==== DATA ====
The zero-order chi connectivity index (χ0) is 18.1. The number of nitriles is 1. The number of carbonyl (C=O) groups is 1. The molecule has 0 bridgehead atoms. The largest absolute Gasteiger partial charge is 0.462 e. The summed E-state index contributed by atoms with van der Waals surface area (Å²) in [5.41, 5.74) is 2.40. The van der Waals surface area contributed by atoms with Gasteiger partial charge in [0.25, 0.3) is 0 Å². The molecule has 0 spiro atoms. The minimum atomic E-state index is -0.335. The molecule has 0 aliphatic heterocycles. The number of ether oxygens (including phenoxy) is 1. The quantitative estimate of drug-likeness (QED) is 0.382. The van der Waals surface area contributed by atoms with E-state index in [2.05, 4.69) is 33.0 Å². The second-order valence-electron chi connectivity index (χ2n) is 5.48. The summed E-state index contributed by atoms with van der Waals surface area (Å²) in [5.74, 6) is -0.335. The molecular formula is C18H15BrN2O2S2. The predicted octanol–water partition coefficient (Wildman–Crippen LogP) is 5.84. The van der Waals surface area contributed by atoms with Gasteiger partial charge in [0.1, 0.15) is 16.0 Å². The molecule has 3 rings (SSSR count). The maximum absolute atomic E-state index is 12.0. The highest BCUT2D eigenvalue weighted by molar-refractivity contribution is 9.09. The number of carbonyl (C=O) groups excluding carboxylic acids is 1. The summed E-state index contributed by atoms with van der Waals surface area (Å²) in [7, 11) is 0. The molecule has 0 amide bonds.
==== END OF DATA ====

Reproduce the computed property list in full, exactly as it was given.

The zero-order chi connectivity index (χ0) is 18.1. The number of nitriles is 1. The number of carbonyl (C=O) groups is 1. The molecule has 0 bridgehead atoms. The largest absolute Gasteiger partial charge is 0.462 e. The summed E-state index contributed by atoms with van der Waals surface area (Å²) in [5.41, 5.74) is 2.40. The van der Waals surface area contributed by atoms with Gasteiger partial charge in [0.25, 0.3) is 0 Å². The molecule has 0 spiro atoms. The minimum atomic E-state index is -0.335. The molecule has 0 aliphatic heterocycles. The number of ether oxygens (including phenoxy) is 1. The quantitative estimate of drug-likeness (QED) is 0.382. The van der Waals surface area contributed by atoms with E-state index in [2.05, 4.69) is 33.0 Å². The second-order valence-electron chi connectivity index (χ2n) is 5.48. The summed E-state index contributed by atoms with van der Waals surface area (Å²) in [5.74, 6) is -0.335. The molecular formula is C18H15BrN2O2S2. The predicted octanol–water partition coefficient (Wildman–Crippen LogP) is 5.84. The van der Waals surface area contributed by atoms with Gasteiger partial charge in [0.1, 0.15) is 16.0 Å². The molecule has 3 rings (SSSR count). The maximum absolute atomic E-state index is 12.0. The highest BCUT2D eigenvalue weighted by molar-refractivity contribution is 9.09. The number of carbonyl (C=O) groups excluding carboxylic acids is 1. The summed E-state index contributed by atoms with van der Waals surface area (Å²) in [7, 11) is 0. The molecule has 0 amide bonds.